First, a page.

How Does Contingency Management Work?
Contingency management is a form of therapy based on the behavioral principles of operant conditioning. In operant conditioning, the therapist or researcher pairs a valuable reward with a behavior to increase the frequency of the wanted action. In time, the reward is reduced and stopped, but the desired behavior continues. It works on the belief that people are willing to make significant changes if they are adequately rewarded for their behaviors.
In this form of treatment, the therapist armed with contingency management skills will work with the client and their family to devise a plan that finds rewards for wanted behaviors. A person who engages in prosocial or recovery-focused behaviors will receive a tangible reward for their actions, while someone who engages in unwanted behaviors will receive nothing.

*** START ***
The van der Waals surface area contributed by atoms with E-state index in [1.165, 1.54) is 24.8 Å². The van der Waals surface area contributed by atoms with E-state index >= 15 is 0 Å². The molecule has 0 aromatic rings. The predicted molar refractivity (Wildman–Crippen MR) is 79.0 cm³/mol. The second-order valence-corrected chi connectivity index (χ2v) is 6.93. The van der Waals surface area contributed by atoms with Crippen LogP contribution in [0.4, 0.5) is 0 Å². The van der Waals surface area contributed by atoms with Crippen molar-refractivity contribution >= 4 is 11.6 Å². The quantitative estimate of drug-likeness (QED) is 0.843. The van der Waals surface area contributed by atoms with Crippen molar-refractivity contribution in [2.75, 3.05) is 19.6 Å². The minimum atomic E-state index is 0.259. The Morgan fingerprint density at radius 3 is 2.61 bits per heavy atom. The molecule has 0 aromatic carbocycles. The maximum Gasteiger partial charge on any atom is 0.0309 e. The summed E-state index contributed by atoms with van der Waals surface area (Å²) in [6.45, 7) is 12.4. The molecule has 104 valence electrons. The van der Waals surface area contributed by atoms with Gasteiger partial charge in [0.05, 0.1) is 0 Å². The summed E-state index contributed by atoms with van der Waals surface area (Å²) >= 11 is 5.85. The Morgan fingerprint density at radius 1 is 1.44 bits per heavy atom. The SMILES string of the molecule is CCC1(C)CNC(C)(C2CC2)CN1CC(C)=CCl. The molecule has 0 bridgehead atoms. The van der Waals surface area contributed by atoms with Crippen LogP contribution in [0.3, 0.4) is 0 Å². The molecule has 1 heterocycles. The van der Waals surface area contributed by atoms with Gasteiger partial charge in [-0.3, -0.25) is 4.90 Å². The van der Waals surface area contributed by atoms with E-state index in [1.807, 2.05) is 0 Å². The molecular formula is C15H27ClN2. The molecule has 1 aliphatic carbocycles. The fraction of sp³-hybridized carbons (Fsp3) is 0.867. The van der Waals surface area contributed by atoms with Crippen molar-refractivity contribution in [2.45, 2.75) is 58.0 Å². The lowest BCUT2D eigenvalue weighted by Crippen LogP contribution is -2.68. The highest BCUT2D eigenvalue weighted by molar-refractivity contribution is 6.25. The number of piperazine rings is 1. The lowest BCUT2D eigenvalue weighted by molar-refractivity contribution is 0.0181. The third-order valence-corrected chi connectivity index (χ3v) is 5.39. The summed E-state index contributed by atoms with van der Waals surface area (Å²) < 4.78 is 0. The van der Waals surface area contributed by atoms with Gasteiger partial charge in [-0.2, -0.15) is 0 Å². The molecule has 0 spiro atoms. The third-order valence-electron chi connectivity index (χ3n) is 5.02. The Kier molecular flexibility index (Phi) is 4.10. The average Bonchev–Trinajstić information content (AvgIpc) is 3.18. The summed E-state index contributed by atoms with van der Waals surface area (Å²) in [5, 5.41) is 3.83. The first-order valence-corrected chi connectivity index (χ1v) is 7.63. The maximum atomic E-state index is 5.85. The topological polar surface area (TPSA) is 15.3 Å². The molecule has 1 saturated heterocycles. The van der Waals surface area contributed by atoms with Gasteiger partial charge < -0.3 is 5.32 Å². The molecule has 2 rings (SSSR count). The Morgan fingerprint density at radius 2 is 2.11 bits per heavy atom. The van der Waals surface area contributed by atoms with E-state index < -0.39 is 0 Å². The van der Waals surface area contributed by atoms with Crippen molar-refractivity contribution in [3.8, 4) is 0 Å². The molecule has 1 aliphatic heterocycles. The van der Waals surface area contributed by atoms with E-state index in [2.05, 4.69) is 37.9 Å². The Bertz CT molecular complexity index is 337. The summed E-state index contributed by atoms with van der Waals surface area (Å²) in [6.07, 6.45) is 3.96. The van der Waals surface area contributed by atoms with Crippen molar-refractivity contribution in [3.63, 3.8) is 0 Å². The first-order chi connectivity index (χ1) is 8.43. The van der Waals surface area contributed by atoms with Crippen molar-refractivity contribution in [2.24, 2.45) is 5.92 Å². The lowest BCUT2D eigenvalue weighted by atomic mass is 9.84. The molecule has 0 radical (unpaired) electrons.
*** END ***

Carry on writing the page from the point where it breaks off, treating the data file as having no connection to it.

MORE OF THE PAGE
The basis of contingency management is simple, but finding the best combination of rewards and behaviors is challenging. For the best contingency management plan, the treatment team will investigate the core principles of contingency management, including the:
- Target behavior
- Target person or group
- Intensity of the reward
- Frequency of the reward
- Time the reward is given
- Length of treatment plan
All these factors must be working in harmony to create the desired effect. If the reward is not reinforcing enough or the target behavior is too challenging, the person will not be interested in changing
For many years, contingency management has been subjected to countless studies to assess its effectiveness. These studies consistently show contingency management to be a useful therapeutic tool. Studies show that contingency management helps people stay in treatment longer and achieve their treatment goals.
With contingency management being based on the concept of the scientific principles of operant conditioning, it is no surprise the treatment is consistently effective.